Nguyễn Văn Thiệu President of South Vietnam from 1965 to 1975

Nguyễn Văn Thiệu was a Vietnamese military officer and politician who was the president of South Vietnam from 1967 to 1975. He was a general in the Army of the Republic of Vietnam (ARVN), became head of a military junta in 1965, and then president after winning an election in 1967. He established rule over South Vietnam until he resigned and left the nation and relocated to Taipei, Taiwan a few days before the fall of Saigon and the ultimate North Vietnamese victory.

Thích Quảng Đức Vietnamese Buddhist monk and self-immolator (1897–1963)

Thích Quảng Đức was a Vietnamese Mahayana Buddhist monk who burned himself to death at a busy Saigon road intersection on 11 June 1963. Quảng Đức was protesting the persecution of Buddhists by the South Vietnamese government led by Ngô Đình Diệm, a staunch Roman Catholic. Photographs of his self-immolation circulated around the world, drawing attention to the policies of the Diệm government. John F. Kennedy said of one photograph, "No news picture in history has generated so much emotion around the world as that one." Malcolm Browne won a Pulitzer Prize for his photograph of the monk's death.

Trần Thiện Khiêm South Vietnamese commander and politician

General Trần Thiện Khiêm was a Vietnamese soldier and politician, who served as an officer in the Army of the Republic of Vietnam during the Vietnam War. He was born in Saigon, Cochinchina, French Indochina. During the 1960s, he was involved in several coups. He helped President Ngô Đình Diệm put down a November 1960 coup attempt and was rewarded with a promotion. In 1963, however, he was involved in the coup that deposed and assassinated Diêm.

Lê Văn Hưng (1933–1975) was an infantry general of the Army of the Republic of Vietnam.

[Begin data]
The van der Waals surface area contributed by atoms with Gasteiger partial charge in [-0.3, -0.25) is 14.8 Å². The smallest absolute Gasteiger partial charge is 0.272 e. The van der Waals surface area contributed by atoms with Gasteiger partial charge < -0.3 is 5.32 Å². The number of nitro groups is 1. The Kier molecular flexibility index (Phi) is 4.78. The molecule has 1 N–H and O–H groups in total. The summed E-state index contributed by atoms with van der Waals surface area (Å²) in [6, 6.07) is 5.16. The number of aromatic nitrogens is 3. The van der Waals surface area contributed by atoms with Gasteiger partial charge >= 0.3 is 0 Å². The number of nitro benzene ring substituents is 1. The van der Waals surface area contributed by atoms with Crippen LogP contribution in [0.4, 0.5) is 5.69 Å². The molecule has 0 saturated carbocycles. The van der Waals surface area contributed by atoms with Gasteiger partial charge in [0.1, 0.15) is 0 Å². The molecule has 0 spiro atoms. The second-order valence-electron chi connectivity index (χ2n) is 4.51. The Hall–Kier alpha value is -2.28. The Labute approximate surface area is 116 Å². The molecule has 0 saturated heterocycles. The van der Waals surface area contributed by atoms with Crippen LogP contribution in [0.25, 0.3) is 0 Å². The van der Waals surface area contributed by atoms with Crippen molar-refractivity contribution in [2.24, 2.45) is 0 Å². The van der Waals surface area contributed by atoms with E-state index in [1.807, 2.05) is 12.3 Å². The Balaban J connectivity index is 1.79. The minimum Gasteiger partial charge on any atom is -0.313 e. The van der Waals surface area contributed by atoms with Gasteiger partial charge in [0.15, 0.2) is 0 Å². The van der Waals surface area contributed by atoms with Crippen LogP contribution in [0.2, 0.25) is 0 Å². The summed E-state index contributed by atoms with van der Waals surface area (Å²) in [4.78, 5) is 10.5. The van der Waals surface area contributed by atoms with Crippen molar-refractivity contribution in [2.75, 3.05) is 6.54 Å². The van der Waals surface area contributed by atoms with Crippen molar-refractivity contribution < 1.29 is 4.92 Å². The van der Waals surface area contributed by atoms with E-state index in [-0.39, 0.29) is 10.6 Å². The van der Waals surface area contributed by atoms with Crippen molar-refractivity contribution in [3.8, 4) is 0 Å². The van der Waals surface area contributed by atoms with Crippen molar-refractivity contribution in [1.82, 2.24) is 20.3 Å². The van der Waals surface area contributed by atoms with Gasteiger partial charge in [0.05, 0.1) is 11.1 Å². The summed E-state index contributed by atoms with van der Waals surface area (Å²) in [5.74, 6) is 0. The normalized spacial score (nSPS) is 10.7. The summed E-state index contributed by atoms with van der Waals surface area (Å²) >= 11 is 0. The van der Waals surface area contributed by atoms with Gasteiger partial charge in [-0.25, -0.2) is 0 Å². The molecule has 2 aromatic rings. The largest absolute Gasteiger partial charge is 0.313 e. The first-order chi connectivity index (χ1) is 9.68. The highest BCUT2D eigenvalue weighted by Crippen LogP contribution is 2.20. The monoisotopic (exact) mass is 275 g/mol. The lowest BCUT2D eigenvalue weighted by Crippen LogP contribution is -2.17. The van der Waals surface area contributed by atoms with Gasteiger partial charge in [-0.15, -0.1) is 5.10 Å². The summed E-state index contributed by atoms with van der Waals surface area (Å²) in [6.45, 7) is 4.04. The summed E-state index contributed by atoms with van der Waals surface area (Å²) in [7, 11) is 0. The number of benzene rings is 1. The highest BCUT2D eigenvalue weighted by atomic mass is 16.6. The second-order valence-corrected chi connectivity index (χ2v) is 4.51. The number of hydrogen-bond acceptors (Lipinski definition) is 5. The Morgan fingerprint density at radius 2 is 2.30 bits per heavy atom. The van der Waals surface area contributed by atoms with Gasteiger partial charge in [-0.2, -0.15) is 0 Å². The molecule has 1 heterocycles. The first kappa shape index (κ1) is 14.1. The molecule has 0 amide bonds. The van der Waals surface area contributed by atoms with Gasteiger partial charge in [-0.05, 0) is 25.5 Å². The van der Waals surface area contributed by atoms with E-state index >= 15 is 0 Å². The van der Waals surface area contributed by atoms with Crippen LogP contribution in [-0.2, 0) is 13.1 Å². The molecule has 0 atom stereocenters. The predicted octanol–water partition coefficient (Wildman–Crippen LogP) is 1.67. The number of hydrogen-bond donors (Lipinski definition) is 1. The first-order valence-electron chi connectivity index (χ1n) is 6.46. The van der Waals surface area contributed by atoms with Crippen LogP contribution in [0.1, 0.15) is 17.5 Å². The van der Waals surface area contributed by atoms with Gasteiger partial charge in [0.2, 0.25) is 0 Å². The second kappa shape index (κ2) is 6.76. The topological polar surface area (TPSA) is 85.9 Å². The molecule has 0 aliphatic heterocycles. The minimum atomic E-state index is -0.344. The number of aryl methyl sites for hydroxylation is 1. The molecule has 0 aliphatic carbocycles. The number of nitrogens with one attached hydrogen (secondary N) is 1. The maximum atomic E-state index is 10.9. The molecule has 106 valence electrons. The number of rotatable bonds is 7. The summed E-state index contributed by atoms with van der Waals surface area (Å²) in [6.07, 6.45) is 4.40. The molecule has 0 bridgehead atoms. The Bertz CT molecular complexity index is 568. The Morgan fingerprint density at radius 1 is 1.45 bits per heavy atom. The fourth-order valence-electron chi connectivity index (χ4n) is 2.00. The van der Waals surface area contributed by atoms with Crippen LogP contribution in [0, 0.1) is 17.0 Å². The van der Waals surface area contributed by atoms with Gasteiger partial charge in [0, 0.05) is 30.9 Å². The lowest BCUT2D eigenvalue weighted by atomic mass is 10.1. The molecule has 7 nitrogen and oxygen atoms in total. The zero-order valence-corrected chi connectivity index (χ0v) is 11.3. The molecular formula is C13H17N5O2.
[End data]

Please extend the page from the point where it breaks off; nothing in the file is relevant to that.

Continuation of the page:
Trần Văn Đôn was a general in the Army of the Republic of Vietnam, and one of the principal figures in the coup d'état which deposed Ngô Đình Diệm from the presidency of South Vietnam.

Nationalist Party of Greater Vietnam Political reform organization

The Nationalist Party of Greater Vietnam, often known simply as Đại Việt or ĐVQDĐ, was a nationalist and anti-communist political party and militant organisation that was active in Vietnam in the 20th century. The party operated rather secretively and had ties with Nguyễn Văn Thiệu. The party continues to be active outside of Vietnam, with the goal of a multi-party democratic government for the country.

Cao Văn Viên South Vietnamese general

Cao Văn Viên was one of only two South Vietnamese four-star army generals in the history of the Army of the Republic of Vietnam during the Vietnam War. He rose to the position of Chairman of the South Vietnamese Joint General Staff. Considered one of "the most gifted" of South Vietnam's military leaders, he was previously called an "absolute key figure" and one of "the most important Vietnamese military leaders" in the U.S.-led fighting during the Vietnam War. Along with Trần Thiện Khiêm he was one of only two four-star generals in the entire history of South Vietnam.